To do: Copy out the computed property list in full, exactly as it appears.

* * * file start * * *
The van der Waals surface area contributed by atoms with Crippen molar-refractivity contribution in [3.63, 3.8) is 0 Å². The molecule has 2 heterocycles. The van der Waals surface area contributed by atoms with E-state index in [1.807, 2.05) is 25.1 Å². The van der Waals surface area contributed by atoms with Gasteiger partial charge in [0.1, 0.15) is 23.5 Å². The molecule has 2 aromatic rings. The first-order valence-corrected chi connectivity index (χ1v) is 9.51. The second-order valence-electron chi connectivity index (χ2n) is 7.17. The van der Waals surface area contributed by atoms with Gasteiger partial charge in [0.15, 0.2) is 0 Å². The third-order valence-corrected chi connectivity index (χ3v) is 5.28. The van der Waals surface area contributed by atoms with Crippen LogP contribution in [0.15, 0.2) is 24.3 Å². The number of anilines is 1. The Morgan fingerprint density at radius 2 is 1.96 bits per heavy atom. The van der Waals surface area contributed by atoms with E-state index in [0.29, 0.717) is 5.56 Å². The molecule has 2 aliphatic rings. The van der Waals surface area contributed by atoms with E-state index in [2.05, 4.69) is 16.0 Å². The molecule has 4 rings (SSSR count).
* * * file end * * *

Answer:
The van der Waals surface area contributed by atoms with Crippen molar-refractivity contribution in [3.63, 3.8) is 0 Å². The molecule has 2 heterocycles. The van der Waals surface area contributed by atoms with E-state index in [1.807, 2.05) is 25.1 Å². The van der Waals surface area contributed by atoms with Gasteiger partial charge in [0.1, 0.15) is 23.5 Å². The molecule has 2 aromatic rings. The first-order valence-corrected chi connectivity index (χ1v) is 9.51. The second-order valence-electron chi connectivity index (χ2n) is 7.17. The van der Waals surface area contributed by atoms with Gasteiger partial charge in [0.15, 0.2) is 0 Å². The third-order valence-corrected chi connectivity index (χ3v) is 5.28. The van der Waals surface area contributed by atoms with Crippen LogP contribution in [0.15, 0.2) is 24.3 Å². The number of anilines is 1. The Morgan fingerprint density at radius 2 is 1.96 bits per heavy atom. The van der Waals surface area contributed by atoms with E-state index in [0.29, 0.717) is 5.56 Å². The molecule has 2 aliphatic rings. The van der Waals surface area contributed by atoms with E-state index in [2.05, 4.69) is 16.0 Å². The molecule has 4 rings (SSSR count).